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Giant, green Kix: panda-tested, mother-approved.

Giant, green Kix: panda-tested, mother-approved.

Rated 3.0

A big fat Panda learns how to do Kung Fu in the aptly titled Kung Fu Panda. It features a bravura vocal performance from Jack Black as Po, the panda who finds himself elevated from noodle cook to kung fu master. The story is sweet, the action is well-animated, and the film’s sense of humor is fun for all ages, unless you are like 3 months old or something, in which case the jokes will probably go over your head. In short, it’s much, much better than Shark Tale, the other Dreamworks animated movie to which Black lent his voice.

The film takes place in China, where Po dreams of becoming a kung fu master while his well-meaning father, Mr. Ping (James Hong), is unwavering in his vision of his son’s destiny as a hallowed noodle cook. When an ancient kung fu turtle named Oogway (Randall Duk Kim) is set to name the Dragon Warrior, the next kung fu superhero to protect their kingdom, Po is all about being there for the crowning. So much so that he straps some fireworks to his ass and makes such a grand entrance, Oogway picks him for the task.

This is much to the chagrin of Shifu (Dustin Hoffman), another kung fu master who trained the treacherous Tai Lung (Ian McShane). Tail Lung is a Judas tiger (appropriate, since McShane played Judas in Jesus of Nazareth) who went all bad when, after years of Shifu training, he was passed over for the honor of Dragon Warrior. He’s been imprisoned for years in a large dungeon run by rhinoceros guards (one of them voiced by the very bass Michael Clarke Duncan). Anticipation of his angry return is one of the reasons for the drafting of a new Dragon Warrior.

But Po isn’t up to the challenge at first. He just wants to eat dumplings and steal cookies. He’s housed with other potential kung fu masters like Crane (David Cross), Mantis (Seth Rogen), Monkey (Jackie Chan) and Tigress (Angelina Jolie). They all think they are far more qualified for the job of Dragon Master, mainly because they know Kung Fu and Po knows eating.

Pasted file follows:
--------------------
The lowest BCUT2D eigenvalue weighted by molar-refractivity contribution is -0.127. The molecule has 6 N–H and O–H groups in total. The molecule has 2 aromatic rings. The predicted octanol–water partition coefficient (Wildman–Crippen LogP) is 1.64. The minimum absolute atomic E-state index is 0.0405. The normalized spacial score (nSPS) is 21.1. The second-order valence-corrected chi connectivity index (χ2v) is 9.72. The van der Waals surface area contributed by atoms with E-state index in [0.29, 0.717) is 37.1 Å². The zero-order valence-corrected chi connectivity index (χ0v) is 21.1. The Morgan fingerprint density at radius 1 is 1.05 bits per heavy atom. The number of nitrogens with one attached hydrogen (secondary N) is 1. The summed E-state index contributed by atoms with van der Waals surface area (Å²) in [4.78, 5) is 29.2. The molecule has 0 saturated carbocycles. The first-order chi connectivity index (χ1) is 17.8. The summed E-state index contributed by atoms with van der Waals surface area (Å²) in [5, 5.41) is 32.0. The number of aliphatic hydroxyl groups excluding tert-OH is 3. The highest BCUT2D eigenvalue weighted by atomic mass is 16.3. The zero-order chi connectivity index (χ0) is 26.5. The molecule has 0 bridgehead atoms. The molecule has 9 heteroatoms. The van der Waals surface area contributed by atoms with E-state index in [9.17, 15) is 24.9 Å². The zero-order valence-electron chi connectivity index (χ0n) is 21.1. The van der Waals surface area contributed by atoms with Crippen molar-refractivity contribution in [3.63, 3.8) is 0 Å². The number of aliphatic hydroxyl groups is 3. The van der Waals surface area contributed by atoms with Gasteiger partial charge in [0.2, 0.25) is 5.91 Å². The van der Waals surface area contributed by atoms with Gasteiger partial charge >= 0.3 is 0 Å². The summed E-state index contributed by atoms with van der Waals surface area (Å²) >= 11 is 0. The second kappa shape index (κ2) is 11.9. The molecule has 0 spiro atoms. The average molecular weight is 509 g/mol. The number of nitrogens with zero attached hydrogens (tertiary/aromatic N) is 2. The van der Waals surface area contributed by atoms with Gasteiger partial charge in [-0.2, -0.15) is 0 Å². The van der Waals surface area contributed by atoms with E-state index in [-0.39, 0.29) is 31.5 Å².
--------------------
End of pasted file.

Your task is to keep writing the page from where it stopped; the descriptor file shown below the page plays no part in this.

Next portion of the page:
So, OK, it’s predictable that Po will find a way to perfect Kung Fu and defeat his enemy. This is a movie for kids, and the movie studio is not going to have Po get his ass kicked, sending the kids home crying and hurting merchandise opportunities. That would be bad for business, bad for the kids, and bad for Toys R Us.

In a very Mr. Miyagi of Karate Kid kind of way, Shifu finds a method to improve Po’s skills and get him ready for the task of animated butt-kicking and thus not threatening the kid-friendly formula. Po’s ascension to Kung Fu Panda is fun to watch and nicely voiced. Black’s Po is an example of perfect vocal casting along the lines of Tom Hanks as Woody in Toy Story and Robin Williams as the Genie in Aladdin. Black, who is prone to rather extreme live antics in his films, restrains himself a bit here, with just slight touches of his patented mania. It’s like Jack Black wearing a cartoon suit, rather than just lending his voice. He truly occupies the character.

I must confess, I didn’t know it was Dustin Hoffman lending his voice to Shifu until the credits played (which I recommend sitting through, if only to hear Black’s awesome rendition of “Kung Fu Fighting"). David Cross gets my pick for best of the rest as Crane, a polite—if somewhat annoyed—fellow martial arts student.

The film doesn’t break any new ground in the field of animation, although the Chinese backdrops lend to nice visual opportunities (love those cherry blossoms). In fact, I imagine this film could’ve been a little boring if it had been cast differently. Black and company give the proceedings some nice dimension and quality.

In the end, the film isn’t quite up there with the best of Pixar, which still holds the computer-animated crown with the likes of The Incredibles and Ratatouille. Still, it’s better than the last Shrek, for sure, and miles better than dreck like Meet the Robinsons. After the big opening weekend, it’s probably a given that Black’s panda will be high kicking again in future installments.